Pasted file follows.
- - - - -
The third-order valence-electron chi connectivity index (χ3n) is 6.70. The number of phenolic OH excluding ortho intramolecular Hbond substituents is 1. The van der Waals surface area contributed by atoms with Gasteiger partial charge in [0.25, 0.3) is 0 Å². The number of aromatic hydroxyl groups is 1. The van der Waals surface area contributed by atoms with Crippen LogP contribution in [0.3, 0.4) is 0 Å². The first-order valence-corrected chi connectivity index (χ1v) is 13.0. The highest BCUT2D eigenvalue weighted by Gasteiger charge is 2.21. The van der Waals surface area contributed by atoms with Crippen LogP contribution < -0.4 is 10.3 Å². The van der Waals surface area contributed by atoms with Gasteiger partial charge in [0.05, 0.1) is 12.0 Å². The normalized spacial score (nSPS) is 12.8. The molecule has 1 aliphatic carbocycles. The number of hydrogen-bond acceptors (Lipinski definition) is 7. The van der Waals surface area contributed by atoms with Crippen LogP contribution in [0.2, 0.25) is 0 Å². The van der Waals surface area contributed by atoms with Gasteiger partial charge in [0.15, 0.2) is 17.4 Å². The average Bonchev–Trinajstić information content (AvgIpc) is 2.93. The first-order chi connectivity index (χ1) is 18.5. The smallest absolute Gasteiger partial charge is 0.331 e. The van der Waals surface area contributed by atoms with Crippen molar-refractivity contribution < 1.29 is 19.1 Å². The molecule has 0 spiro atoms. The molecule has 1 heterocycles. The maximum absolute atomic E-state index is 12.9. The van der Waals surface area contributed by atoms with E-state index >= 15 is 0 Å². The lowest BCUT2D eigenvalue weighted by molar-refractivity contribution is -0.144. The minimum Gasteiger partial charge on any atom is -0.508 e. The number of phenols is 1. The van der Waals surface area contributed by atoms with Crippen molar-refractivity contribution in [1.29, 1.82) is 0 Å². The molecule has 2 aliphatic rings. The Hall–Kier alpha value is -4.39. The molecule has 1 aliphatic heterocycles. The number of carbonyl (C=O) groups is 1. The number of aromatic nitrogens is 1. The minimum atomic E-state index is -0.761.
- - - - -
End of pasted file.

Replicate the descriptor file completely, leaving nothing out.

The third-order valence-electron chi connectivity index (χ3n) is 6.70. The number of phenolic OH excluding ortho intramolecular Hbond substituents is 1. The van der Waals surface area contributed by atoms with Gasteiger partial charge in [0.25, 0.3) is 0 Å². The number of aromatic hydroxyl groups is 1. The van der Waals surface area contributed by atoms with Crippen LogP contribution in [0.3, 0.4) is 0 Å². The first-order valence-corrected chi connectivity index (χ1v) is 13.0. The highest BCUT2D eigenvalue weighted by Gasteiger charge is 2.21. The van der Waals surface area contributed by atoms with Crippen LogP contribution < -0.4 is 10.3 Å². The van der Waals surface area contributed by atoms with Gasteiger partial charge in [0.05, 0.1) is 12.0 Å². The normalized spacial score (nSPS) is 12.8. The molecule has 1 aliphatic carbocycles. The number of hydrogen-bond acceptors (Lipinski definition) is 7. The van der Waals surface area contributed by atoms with Crippen LogP contribution in [0.2, 0.25) is 0 Å². The van der Waals surface area contributed by atoms with Gasteiger partial charge in [0.15, 0.2) is 17.4 Å². The average Bonchev–Trinajstić information content (AvgIpc) is 2.93. The first-order chi connectivity index (χ1) is 18.5. The smallest absolute Gasteiger partial charge is 0.331 e. The van der Waals surface area contributed by atoms with Crippen molar-refractivity contribution < 1.29 is 19.1 Å². The molecule has 0 spiro atoms. The molecule has 1 heterocycles. The maximum absolute atomic E-state index is 12.9. The van der Waals surface area contributed by atoms with E-state index >= 15 is 0 Å². The lowest BCUT2D eigenvalue weighted by molar-refractivity contribution is -0.144. The minimum Gasteiger partial charge on any atom is -0.508 e. The number of phenols is 1. The van der Waals surface area contributed by atoms with Crippen molar-refractivity contribution in [1.29, 1.82) is 0 Å². The molecule has 2 aliphatic rings. The Hall–Kier alpha value is -4.39. The molecule has 1 aliphatic heterocycles. The number of carbonyl (C=O) groups is 1. The number of aromatic nitrogens is 1. The minimum atomic E-state index is -0.761.